11 Ways To Outsmart High Cholesterol
Do you know where your cholesterol is? Don’t assume your cholesterol is fine just because the doctor said so several years ago.
If your doctor determines your fasting total cholesterol level exceeds 200 or if your LDL cholesterol level is above 100, you can get it down safely with these simple lifestyle modifications.
1. Set a target.
How low can you go? Well, that depends. If you have a family or personal history of heart disease, high blood pressure, diabetes, smoking, obesity or other high risk factors, your doctor might set a goal of less than 70. A target of less than 130 is generally okay for people with moderate risk factors. If you have two or more risk factors, it’s important to get treatment early.
2. Get physical.
Regular moderate exercise can lower LDL, bad cholesterol, and raise good cholesterol or HDL by up to 10 percent. Take a brisk walk for 30-45 minutes five days a week. No matter what moderate physical activity you chose it’s important to do it regularly and stay consistent.
3. Steer clear of saturated fat.
Gone are the days when doctors thought the answer was to cut back on egg intake. It is saturated fat that is the main culprit. That means slow down on the butter, shortening, lard, stick margarine, and substitue canola oil or olive oil in place of vegetable oil.
4. Eat more fiber.
Whole grains, fruits and vegetables are good sources of antioxidants and dietary fiber. Soluble fiber especially can help lower cholesterol. It absorbs cholesterol like a sponge, so incorporate more beans, barley and oats into your diet.
5. Go fish.
Fish is full of cholesterol-lowering omega-3 fatty acids. Salmon and canned tuna are great sources of omega-3s. The recommendation is two or three servings a week.
Fish oil supplements can also have a profound effect on cholesterol levels. Plant sources of omega-3s, however, simply do not provide the same type of omega-3s as fish. Fish and fish oil are chockablock with cholesterol-lowering omega-3 fatty acids. The American Heart Association recommends fish as the preferred source of omega-3s but if fish is not an option talk to your doctor about supplements.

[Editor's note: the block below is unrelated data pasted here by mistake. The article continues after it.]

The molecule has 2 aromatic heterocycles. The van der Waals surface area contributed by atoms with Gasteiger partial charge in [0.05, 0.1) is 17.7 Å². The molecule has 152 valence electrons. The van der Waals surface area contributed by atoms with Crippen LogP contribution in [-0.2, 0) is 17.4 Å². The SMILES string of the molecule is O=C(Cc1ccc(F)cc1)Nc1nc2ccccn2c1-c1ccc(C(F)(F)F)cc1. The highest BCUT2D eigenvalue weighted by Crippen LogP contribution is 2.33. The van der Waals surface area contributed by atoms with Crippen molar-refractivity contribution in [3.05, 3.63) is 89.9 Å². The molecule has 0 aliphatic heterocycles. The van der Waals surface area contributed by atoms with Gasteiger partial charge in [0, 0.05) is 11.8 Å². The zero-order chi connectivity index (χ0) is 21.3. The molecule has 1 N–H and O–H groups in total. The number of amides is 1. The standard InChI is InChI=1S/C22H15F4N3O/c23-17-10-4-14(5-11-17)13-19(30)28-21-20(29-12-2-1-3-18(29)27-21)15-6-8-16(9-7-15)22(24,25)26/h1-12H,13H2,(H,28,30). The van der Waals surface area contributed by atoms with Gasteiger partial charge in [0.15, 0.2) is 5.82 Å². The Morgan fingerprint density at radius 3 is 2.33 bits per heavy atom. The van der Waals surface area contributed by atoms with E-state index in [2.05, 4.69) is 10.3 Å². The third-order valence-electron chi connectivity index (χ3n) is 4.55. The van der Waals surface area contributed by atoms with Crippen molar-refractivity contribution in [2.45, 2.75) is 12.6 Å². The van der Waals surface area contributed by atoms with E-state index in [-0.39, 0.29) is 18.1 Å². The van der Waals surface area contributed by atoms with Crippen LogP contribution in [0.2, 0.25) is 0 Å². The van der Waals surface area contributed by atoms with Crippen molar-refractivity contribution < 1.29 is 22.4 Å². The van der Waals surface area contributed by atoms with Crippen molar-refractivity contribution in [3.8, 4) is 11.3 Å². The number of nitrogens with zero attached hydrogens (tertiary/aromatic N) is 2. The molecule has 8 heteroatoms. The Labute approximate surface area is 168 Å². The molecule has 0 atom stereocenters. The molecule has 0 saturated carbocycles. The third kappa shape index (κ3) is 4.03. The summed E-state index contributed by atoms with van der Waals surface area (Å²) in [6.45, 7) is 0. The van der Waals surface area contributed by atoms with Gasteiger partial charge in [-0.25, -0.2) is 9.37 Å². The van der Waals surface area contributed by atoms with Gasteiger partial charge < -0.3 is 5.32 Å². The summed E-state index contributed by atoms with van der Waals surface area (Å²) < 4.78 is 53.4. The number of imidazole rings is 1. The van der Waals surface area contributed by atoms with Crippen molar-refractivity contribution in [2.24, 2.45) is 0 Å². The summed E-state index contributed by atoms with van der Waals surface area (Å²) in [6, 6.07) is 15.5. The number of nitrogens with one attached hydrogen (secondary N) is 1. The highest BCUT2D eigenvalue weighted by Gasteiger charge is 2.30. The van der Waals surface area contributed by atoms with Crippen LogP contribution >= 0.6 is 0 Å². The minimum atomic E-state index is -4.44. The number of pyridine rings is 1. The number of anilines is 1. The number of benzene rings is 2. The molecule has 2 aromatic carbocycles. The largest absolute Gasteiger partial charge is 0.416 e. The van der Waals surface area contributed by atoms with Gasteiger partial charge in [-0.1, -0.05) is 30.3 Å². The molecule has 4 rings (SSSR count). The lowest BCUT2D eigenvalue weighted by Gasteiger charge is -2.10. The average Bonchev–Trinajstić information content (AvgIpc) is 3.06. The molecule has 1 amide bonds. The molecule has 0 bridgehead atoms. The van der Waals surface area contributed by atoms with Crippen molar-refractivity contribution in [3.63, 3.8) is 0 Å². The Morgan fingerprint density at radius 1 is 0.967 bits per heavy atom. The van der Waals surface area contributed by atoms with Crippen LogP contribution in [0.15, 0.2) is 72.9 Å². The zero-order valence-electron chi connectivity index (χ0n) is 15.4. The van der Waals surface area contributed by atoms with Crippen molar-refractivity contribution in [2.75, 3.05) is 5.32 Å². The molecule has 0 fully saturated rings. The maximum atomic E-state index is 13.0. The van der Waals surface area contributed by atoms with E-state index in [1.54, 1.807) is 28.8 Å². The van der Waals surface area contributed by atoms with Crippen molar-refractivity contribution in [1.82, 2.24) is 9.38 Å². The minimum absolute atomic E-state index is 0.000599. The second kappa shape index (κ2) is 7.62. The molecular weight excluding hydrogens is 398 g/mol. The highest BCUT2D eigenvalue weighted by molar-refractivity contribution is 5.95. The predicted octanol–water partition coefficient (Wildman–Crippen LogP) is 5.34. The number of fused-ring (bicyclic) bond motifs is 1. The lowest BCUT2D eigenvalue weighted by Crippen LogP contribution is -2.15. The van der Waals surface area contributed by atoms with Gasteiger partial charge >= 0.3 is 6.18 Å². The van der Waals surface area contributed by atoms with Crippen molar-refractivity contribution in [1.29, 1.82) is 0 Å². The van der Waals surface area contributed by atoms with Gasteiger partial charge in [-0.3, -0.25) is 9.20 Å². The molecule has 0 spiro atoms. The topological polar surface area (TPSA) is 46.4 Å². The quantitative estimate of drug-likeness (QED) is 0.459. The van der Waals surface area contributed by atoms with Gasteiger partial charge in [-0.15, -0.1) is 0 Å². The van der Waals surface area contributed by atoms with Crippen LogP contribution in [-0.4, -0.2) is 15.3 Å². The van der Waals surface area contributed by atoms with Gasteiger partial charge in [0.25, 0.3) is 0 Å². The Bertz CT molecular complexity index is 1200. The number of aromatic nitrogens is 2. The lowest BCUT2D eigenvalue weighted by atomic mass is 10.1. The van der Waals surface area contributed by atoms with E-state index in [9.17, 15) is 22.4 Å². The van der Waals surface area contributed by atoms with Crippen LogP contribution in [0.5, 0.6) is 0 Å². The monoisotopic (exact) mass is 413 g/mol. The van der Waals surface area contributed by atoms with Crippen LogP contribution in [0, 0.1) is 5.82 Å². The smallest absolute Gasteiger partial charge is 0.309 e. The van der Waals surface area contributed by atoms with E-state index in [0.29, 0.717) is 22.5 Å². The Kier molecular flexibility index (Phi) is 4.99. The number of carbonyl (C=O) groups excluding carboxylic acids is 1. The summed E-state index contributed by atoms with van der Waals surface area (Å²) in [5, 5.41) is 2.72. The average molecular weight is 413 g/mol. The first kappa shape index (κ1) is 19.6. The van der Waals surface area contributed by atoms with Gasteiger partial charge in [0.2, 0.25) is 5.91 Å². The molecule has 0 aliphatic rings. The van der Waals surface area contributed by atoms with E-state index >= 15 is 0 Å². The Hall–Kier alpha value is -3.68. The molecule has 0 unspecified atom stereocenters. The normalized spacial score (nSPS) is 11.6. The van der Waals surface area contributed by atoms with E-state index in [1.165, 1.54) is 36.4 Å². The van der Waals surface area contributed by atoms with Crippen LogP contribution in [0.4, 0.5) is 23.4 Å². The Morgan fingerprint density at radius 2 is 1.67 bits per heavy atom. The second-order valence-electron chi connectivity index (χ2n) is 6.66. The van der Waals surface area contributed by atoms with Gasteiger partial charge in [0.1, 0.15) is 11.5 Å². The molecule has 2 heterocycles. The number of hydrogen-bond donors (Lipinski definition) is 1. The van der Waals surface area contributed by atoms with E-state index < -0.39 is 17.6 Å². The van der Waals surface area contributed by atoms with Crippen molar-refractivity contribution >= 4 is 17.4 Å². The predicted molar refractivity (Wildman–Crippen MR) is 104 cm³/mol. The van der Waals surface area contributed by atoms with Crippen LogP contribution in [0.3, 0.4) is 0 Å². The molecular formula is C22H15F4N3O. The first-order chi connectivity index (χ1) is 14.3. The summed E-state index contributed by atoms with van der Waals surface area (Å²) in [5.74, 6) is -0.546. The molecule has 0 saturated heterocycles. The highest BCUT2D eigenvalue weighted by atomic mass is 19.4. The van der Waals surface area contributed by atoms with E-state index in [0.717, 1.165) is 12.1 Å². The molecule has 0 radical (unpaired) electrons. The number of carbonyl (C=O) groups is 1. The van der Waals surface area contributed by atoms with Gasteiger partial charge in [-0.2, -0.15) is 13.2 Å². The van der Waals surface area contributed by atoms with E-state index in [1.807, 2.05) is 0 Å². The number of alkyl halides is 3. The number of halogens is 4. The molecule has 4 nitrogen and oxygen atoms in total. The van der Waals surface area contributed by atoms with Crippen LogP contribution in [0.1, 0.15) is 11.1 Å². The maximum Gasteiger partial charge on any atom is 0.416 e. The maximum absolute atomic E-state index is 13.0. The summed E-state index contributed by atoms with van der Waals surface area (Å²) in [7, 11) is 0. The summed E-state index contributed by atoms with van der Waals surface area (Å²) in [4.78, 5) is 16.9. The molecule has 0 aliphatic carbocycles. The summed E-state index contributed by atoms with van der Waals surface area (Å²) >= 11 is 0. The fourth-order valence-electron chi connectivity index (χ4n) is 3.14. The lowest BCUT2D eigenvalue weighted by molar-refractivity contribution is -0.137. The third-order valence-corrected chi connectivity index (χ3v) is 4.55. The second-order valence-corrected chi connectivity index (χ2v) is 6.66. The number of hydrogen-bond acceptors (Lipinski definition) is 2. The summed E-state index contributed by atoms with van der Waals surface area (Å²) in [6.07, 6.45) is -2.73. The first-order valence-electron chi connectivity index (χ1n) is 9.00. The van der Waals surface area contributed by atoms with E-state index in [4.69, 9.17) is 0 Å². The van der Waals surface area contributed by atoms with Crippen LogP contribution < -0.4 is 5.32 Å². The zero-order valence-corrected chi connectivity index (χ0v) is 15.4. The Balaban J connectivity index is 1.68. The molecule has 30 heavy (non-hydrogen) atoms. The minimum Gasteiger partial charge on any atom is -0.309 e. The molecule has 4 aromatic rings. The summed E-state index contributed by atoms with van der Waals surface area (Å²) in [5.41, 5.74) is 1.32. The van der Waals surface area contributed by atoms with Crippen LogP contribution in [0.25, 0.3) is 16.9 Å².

6. Drink up.
Moderate alcohol usage can raise good cholesterol levels up to 10 percent. Moderate consumption is up to one drink a day for women and up to two for men. Excessive drinking, however is dangerous and the American Heart Association does not recommend you to increase your drinking or start drinking if you do not already.
7. Drink green.
Green tea is an excellent alternative to sodas and other sugary drinks. Research shows that green tea contains bad cholesterol-lowering compounds. A recent study from Brazil shows green tea extract can reduce LDL cholesterol by about 4.5 percent.
8. Go nuts.
Nuts, especially walnuts and almonds, can bring fairly small reductions in cholesterol. Nuts are high in calories so a handful of nuts a day will suffice.
9. Can’t believe it’s not butter.
Margarine-like spreads have taken over the dairy sections of grocery stores. For a spread with cholesterol lowering benefits look for ones fortified with stanol. Stanols are a plant product that inhibits the body’s absorption of cholesterol.
10. Stay smoke free.
Smoking is bad for your health for many reasons. If you want to keep your cholesterol in check, kick the habit. Smoking lowers good cholesterol levels. This habit is a major risk factor for heart disease.
11. Consider medication.
Lifestyle modifications are essential to your success in lowering cholesterol and keeping it there. Michael Richman, MD, medical director of the Center for Cholesterol Management in Los Angeles, emphasizes medication in addition to lifestyle modification is the only way to quickly lower high cholesterol.
Niacin, fibrates, bile acid resins and statins are some common medicines available to lower cholesterol. Statins in particular are the drug of choice because they can lower cholesterol by 20 to 50 percent. However, it is up to your doctor to determine what medicine and course of action is best for you.
Because levels often increase with age, cardiologists recommend everyone over the age of 20 be screened at least once every five years. Those at high risk for heart disease should be tested even more frequently. Talk to your doctor about your last cholesterol screening to find out if you are due for another one.